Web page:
The importance of friendship

In the May 2012 issue of The Atlantic magazine, Stephen Marche tells the story of Yvette Vickers, a former Playboy playmate and B-movie star, who lay dead in her home in Los Angeles “for the better part of a year”  before a neighbor found her mummified body.

Yvette Vickers, Marche says, had no children, no religious group and no social circle of any kind. In the months before her death, she didn’t call friends or family. Instead, her phone bills show, she talked to distant fans who had found her through fan conventions and Internet sites.

“Vickers’s web of connections had grown broader but shallower, as has happened for many of us,” Marche writes. “We have never been more detached from one another, or lonelier.”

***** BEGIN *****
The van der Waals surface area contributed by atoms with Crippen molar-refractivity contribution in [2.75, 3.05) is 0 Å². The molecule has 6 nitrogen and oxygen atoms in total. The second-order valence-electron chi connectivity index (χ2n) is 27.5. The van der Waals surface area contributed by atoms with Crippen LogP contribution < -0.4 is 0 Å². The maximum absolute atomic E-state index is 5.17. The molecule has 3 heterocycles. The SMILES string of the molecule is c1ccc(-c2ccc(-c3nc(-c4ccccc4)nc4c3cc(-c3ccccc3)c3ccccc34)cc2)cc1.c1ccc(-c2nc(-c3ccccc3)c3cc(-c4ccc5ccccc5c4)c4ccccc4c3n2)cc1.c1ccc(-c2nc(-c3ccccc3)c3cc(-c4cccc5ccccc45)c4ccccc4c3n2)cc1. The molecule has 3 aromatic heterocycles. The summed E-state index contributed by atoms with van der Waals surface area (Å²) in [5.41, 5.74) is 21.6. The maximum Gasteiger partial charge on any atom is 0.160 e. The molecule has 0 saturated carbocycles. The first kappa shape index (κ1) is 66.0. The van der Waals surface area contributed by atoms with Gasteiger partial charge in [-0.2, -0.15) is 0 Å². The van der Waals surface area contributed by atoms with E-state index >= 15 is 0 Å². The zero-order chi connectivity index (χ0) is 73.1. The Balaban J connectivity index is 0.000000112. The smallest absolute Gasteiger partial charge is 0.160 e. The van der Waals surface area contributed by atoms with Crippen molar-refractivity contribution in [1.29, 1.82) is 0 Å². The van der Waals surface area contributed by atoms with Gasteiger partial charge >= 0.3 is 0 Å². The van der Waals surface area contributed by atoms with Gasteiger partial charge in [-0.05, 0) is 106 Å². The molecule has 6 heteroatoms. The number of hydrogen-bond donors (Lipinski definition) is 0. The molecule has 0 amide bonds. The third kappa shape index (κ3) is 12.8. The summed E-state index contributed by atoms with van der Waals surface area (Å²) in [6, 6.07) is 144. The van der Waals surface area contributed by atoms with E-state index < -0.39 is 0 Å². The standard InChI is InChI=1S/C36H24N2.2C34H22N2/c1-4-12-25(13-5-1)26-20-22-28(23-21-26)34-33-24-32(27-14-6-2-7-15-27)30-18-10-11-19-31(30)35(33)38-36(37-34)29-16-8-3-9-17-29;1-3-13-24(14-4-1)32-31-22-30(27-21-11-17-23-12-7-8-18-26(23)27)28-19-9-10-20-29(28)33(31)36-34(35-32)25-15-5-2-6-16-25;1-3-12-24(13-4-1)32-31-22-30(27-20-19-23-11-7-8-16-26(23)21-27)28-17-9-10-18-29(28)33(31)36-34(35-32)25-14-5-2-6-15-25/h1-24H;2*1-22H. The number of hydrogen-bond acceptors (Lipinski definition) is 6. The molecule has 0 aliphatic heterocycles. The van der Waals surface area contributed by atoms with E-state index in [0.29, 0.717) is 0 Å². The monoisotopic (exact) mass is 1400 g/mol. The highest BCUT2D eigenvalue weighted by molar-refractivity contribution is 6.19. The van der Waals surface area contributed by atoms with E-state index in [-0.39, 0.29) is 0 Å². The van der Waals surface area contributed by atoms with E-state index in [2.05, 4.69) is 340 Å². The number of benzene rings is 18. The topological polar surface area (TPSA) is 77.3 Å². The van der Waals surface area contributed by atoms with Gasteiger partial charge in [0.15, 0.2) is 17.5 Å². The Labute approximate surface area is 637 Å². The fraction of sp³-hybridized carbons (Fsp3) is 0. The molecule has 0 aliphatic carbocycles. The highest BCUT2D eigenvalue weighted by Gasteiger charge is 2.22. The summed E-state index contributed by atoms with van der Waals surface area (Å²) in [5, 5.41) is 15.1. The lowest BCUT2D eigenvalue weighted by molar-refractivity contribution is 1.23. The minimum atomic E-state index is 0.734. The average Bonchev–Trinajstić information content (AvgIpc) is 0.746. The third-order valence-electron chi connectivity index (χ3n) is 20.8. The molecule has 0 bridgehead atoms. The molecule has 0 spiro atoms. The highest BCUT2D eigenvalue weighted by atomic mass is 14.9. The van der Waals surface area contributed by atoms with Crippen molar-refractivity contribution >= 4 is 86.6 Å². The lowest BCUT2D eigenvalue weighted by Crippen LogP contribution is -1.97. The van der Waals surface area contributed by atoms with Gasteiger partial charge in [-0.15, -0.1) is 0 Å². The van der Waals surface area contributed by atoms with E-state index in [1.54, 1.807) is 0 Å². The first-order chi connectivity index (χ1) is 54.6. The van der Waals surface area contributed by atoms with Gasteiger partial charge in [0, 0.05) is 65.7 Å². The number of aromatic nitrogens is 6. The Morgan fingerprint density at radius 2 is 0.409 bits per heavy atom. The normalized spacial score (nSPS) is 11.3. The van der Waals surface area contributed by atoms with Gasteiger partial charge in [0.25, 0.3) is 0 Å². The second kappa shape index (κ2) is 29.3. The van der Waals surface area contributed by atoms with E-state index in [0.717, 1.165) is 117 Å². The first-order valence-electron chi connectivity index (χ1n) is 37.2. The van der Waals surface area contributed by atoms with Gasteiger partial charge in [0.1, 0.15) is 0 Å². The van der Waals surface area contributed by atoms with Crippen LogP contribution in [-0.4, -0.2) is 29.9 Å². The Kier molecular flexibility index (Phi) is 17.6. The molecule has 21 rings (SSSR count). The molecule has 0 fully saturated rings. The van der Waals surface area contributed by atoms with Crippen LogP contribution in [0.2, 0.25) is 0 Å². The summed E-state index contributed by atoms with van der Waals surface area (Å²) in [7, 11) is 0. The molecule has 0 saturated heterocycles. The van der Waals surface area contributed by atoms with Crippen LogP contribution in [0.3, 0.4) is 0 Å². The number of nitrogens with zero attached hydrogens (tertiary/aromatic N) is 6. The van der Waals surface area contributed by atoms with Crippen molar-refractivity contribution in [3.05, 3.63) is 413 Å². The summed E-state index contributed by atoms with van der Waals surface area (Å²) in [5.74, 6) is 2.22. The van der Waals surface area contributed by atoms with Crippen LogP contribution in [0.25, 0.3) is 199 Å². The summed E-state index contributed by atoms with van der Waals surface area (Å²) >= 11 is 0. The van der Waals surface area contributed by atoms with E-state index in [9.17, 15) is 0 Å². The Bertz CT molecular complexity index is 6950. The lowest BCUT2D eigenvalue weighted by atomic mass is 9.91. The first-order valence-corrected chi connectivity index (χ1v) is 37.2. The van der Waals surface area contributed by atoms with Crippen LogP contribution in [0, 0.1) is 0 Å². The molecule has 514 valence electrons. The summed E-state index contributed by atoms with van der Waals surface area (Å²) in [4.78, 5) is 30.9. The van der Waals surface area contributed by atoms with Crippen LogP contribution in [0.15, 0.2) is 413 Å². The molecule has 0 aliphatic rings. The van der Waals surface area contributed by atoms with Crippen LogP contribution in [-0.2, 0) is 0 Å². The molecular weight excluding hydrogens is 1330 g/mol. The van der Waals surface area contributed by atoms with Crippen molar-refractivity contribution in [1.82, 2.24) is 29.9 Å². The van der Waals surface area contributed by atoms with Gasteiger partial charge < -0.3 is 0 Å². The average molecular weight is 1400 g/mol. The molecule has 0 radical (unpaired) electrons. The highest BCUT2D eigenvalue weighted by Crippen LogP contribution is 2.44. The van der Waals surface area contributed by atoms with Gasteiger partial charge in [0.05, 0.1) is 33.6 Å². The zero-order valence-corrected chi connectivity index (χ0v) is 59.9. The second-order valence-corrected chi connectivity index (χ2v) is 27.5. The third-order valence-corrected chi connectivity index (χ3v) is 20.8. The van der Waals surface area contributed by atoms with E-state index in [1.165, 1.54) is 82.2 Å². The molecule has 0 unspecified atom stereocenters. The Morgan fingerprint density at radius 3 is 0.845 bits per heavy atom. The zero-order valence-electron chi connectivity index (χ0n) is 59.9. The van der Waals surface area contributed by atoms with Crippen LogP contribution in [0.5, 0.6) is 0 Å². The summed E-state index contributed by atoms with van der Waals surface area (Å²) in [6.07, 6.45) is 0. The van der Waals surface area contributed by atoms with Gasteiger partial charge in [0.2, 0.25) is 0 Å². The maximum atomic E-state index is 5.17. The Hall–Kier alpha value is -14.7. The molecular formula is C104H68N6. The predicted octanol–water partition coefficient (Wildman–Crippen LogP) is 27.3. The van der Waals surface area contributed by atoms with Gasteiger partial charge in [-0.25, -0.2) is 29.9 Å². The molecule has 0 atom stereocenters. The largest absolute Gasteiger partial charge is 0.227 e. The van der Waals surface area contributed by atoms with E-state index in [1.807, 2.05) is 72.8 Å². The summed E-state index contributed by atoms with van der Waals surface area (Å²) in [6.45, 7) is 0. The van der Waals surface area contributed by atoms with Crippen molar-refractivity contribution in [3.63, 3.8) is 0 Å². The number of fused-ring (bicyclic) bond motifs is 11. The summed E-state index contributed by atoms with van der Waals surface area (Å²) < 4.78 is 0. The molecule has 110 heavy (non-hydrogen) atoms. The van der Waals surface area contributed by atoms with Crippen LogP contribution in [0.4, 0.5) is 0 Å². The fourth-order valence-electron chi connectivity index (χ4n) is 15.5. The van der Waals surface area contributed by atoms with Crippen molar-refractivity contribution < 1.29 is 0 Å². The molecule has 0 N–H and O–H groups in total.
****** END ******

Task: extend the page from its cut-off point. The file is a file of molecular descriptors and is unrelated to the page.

What a sad story. And, Marche quotes statistics that suggest that Yvette Vickers was not alone in her loneliness. A 2010 AARP survey found that 35 percent of adults older than 45 were chronically lonely. Another survey found that 25 percent of Americans had nobody to talk to, and 20 percent had only one confidant.

In his book Aging Well, George Vaillant stresses the importance of social networks. “Before and after age 50, cultivate the richest social network you possibly can,” he says. “Your life will be better for it.”

We like the word cultivate! We have friends, but we’re both going to make a commitment to cultivate friends this summer. We’re going to call an old friend, invite a friend to lunch and make a new friend.

We’ll talk more about friendship in our next blog post